To the left is a "practice piece" I did the Friday before the Crossnore event. I termed it practice as it had been a while since I went out and, unlike my tennis bag which is always filled with all I need, I was not certain my supplies were rounded up. To forget your brushes or a specific tube of paint or even your terp or paper towels can make the day a no-go, and yes, there were a few items I was missing.
Patti's Road: 8 x 10 oil on panel
Having all your supplies at the ready in a backpack is rule #1 of those venturing forth to paint in nature. As a studio painter, I take breaks to hunt up something I cant find, or, horrors, dash to the store to acquire it.
Praying for Rain
unfinished oil on canvas, 12 x 16
The elements are another important factor in plein air work, as in, you gotta deal with the outdoor conditions which include bugs, heat, cold, and encroaching storms. During the event I kept eyeing this barn to paint. By the day I got around to it we were watching a storm move in. With the wind coming up I had to weigh down my easel...I watched as another artist's rig toppled due to the umbrella catching a gust and sailing off. And of course the skies were changing rapidly meaning I had to pack up before finishing this piece. So back to the studio to work on it....altho some plein air purists would wait patiently for another stormy day so they could head back out and paint it authentically.
View off of Highway 221
11 x 14 oil still in progress
My first day out I found gorgeous views of fields and mountains off of Highway 221....and no where to paint! Finally I spotted an abandoned fruit stand on a sliver of land off a curve and pulled over to set up camp. Location, location, location: another critical factor in plein air work. You cannot always set up where a photographer can grab a shot and run. While composition is still an important part of the finished work, it is not always easy to get in a position that allows the perfect composition en situ.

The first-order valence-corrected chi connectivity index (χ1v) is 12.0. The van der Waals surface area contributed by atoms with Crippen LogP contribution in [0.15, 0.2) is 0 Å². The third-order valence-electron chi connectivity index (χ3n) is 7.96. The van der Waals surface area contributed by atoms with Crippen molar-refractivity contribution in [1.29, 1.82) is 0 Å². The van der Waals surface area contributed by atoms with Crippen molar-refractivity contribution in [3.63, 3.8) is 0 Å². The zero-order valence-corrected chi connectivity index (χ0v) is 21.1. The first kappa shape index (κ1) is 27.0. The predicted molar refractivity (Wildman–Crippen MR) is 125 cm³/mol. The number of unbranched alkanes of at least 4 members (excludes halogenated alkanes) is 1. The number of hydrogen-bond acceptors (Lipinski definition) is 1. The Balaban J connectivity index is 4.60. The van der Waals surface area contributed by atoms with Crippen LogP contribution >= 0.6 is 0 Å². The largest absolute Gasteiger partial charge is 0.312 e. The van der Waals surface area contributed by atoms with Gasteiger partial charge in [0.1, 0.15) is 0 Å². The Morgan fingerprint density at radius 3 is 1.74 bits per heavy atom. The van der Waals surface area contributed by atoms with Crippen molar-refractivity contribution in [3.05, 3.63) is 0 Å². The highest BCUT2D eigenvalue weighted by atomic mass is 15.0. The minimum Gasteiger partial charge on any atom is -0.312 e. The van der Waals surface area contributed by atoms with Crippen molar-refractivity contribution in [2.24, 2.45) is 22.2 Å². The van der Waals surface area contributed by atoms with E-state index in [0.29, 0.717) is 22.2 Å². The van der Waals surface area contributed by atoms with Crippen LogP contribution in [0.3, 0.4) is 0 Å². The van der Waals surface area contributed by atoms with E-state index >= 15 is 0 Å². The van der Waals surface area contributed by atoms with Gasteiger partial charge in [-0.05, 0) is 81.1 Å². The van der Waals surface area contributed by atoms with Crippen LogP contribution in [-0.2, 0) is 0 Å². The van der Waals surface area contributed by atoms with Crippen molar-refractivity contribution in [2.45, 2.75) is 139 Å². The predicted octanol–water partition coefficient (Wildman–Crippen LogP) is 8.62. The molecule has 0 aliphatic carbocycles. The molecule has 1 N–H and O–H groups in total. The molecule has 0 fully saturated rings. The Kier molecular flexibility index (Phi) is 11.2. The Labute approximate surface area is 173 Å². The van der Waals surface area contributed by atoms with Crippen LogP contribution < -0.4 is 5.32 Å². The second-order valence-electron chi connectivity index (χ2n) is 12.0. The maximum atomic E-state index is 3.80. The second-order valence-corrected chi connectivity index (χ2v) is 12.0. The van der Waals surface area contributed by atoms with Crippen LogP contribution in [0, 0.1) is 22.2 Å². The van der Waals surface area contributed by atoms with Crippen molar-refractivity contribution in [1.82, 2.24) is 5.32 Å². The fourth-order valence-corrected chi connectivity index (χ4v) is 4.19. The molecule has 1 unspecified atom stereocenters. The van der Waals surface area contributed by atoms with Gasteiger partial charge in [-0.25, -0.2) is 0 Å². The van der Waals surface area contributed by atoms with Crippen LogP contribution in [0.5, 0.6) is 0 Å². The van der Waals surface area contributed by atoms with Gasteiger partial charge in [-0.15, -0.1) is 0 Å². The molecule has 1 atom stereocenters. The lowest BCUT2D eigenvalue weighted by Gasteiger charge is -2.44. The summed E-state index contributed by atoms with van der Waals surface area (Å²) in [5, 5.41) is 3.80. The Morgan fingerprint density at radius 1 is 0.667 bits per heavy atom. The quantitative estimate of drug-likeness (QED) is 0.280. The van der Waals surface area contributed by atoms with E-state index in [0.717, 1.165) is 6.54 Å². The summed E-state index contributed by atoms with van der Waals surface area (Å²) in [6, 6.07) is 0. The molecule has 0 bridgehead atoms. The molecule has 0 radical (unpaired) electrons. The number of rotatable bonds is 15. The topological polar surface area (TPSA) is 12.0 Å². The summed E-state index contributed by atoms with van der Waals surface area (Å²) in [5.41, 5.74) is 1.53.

One time I was so intent on getting the perfect view of a barn that I was not watching where I was going, I was merely scoping out the angle:
Slush! I landed in the middle of a muddy ditch that was very hard to walk out of ! Now I was painting with very wet (cold) feet.
Hwy 221 View Reduex
oil on panel, palette knife, 11 x 14, plein air
Most plein air work is finished on site which means that you can only layer a few colors before the wet paint will not stick. On the contrary I love to layer and layer and layer in the studio....because I can allow the paint to dry between layers. Not only does this help create texture but other colors can peek through creating a lot of depth. This was another piece I did off the highway but I came back to the studio to finish.
Like most new things we are challenged to learn, the more I paint plein air, the greater the joy. I certainly intend to get out often this summer so that next time around I can spend more time enjoying the experience and less worrying about the outcome. My painting sold at the auction for a very respectable figure so all is well that ends well.....as they say: nothing ventured nothing gained.
Hope you seize the next opportunity you have to stretch yourself a bit....it can be very rewarding.
Color fully yours,